The Chicago-native offers a collection of songs that shine and perplex, with lush arrangements and lyrics constantly on the edge of breaking.
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It really does feel like that time of year. As is often the case, the end of a year signals a thin sense of conclusion. One may feel inclined to think optimistically about what the new year can bring: Prospects! Goals! Dreams! Endless! There is not too much consideration, however, about what has been left behind, or rather what is about to be. It is this important, vastly-underappreciated outlook that lurks in the abyss of the music of Daniel Knox. His fourth collection of songs is deeply unsettling, humourous and utterly perplexing – it is also his most dazzling to date.
Knox’s songs hibernate in the cracks and in the cold away from the bright idyllic visions of Chicago – his hometown. Through his quietly distinct dour vocal technique, he casts tales of seedy nightlife and uncomfortably personal encounters. ‘Chasescene’, Knox’s latest, is an album that lingers close to the end – lyrics about the dissolution of relationships and bitter conversations between lovers dominate.
The project operates in a world unlike most: one of intellectual unease. Daniel Knox, whether it is portrayed through his morose attitude or bursts of surprising wit (“I’m getting tired of this music-less dance. Why don’t you put your hand down my pants?”), is a convincing architect of characters you do not know whether to like or not.
‘Chasescene’ is a carefully varied album. While his ability on the piano is unquestionable, his willingness to apply it to different tones is an impressive feat. ‘Anna14’ is a gentle rest, with the track consisting mostly of Knox and his piano. The lyrics speak of a couple safe in their company, unaware of the rest of the world: “Let’s put the couch on the stairs, let someone else come and drag it away”.
On the other hand, ‘Leftovers’ is a break from the traditional arrangements that make up most of the record. An influence of Americana is present, and Knox’s vocals are more so. His confession of, “I’m not pretty”, opens the song and the rest only grows in absurdity. In a similar candour, ‘Man Is An Animal’ plonks around, with a charismatic walk that would feel at home as the soundtrack to a Disney villain. It is spry, energetic, silly at that. As the piano takes over the melody, you’ll find yourself whistling along to its infectious charm. Daniel Knox is a rare talent that can win you over without even realising it – there is something that can draw you in and before you know it, you are persuaded.
Daniel Knox operates as a narrator throughout ‘Chasescene’. He sings with the wisdom of someone who has walked the streets countless times. Yet on occasion, he lends the mantle to another voice to pry. Single ‘Capitol’ features a show-stealing performance from Jarvis Cocker, who prowls in his trademark voice. Knox and Cocker have collaborated on numerous occasions, and it shows. Jarvis Cocker near-whispers Knox’s words with a hint of spell-binding seduction. The chemistry is mesmirising and Daniel Knox’s knack for writing a melody to sweep you off your feet has never been more prominent than here.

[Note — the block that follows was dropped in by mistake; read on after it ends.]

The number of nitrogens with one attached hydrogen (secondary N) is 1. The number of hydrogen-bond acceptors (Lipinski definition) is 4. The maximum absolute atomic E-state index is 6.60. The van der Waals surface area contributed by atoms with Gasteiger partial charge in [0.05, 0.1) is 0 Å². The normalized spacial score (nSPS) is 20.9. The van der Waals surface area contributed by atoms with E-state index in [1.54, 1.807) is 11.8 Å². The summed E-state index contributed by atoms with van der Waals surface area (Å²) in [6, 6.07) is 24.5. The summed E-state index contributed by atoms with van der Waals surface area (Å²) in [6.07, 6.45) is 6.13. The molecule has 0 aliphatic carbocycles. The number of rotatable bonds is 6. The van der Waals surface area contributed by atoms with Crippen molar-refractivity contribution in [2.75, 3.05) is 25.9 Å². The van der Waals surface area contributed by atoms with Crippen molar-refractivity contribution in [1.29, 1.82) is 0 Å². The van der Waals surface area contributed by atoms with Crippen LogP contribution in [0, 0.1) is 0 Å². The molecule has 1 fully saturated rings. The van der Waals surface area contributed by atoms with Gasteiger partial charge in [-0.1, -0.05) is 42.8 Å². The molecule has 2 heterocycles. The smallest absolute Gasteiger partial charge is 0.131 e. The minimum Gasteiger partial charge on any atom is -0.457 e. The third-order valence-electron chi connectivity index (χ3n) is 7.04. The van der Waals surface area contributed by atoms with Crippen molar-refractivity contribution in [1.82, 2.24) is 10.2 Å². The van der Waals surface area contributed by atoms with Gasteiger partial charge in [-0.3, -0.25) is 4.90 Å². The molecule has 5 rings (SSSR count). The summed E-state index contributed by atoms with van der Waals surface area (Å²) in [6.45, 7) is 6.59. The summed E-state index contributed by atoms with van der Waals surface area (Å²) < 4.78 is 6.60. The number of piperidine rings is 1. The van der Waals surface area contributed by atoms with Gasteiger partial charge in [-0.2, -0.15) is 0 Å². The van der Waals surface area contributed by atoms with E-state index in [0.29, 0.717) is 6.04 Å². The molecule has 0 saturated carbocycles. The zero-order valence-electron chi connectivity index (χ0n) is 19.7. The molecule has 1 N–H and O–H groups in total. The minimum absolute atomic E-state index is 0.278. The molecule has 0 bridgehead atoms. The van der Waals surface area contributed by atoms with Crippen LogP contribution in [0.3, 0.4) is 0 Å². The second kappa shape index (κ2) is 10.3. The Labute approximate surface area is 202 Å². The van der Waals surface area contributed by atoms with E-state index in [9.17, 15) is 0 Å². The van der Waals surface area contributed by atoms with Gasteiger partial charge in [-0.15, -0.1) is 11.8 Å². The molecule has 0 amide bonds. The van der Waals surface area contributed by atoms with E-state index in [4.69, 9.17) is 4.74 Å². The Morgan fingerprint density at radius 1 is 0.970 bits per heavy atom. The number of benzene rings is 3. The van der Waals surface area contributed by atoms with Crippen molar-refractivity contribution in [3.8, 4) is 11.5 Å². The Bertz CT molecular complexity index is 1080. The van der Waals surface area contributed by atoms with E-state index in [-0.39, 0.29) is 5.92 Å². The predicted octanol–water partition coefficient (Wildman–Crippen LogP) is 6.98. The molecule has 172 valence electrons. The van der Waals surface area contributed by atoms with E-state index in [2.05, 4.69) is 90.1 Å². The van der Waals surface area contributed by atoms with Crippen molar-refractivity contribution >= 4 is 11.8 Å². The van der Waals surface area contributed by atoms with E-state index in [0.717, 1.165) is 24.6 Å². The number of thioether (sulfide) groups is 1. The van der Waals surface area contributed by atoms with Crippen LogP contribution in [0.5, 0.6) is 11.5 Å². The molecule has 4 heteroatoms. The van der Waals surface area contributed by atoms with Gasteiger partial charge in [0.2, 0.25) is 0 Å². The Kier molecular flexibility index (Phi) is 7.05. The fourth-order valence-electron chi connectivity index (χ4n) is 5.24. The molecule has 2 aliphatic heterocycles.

Elsewhere Nina Nastasia materialises at a clinical point for the desperate plea of ‘The Poisoner’. Recalling Björk’s ‘It’s Oh So Quiet’, Nastasia throws herself into the arms of someone she used to love as strings, horns and marching drums swirl in the forefront. As she reaches a breaking point (“It’s easy to love what you don’t know”), the choir swoops in and raises the song out of her hands. It is unusually desolate and a vocal performance that makes you feel like you have known the characters for years.
Some moments do not quite hold up to the heights of the record – at no fault of their own. The aforementioned ‘Anna14’ and ‘Leftovers’ are contrasting cuts but they simply underwhelm in the context of the record. In addition there are times where Daniel Knox’s vocals fail to reach the grandeur of his own arrangements.
However for the most part, ‘Chasescene’ is a tremendous and baffling record. Most of the twelve tracks clock in at a tidy three minutes yet are crammed with instrumental delights and lyrical punches guaranteed to impress old and new fans alike. The closer ‘Me and My Wife’ breaks from tradition. At over six minutes, it pauses and ponders while still leaving the listener entranced in its poetry. It is a grand conclusion: while the lush orchestral aura builds, the piano chords are low and stationary, an anchor. Towards the back-end the arrangement builds up to heights unmatched before simmering away as if nothing happened. You are left with ten seconds of silence to reminisce. It is an oddly warming experience.
Daniel Knox sings about topics like he has lived ten lifetimes. The album’s arrangements only further intensify this spectacle. As he sings about stealing a child, to his wife dying before revealing his own impending death on the album’s closer, you still feel in awe of the tale told despite its ludicrous nature. ‘Chasescene’ is a wind-down, a last breath of air. As the year draws to a close, there could not be a more fitting album to live with and by.
‘Chasescene’ by Daniel Knox is out 7th December via HP Johnson Presents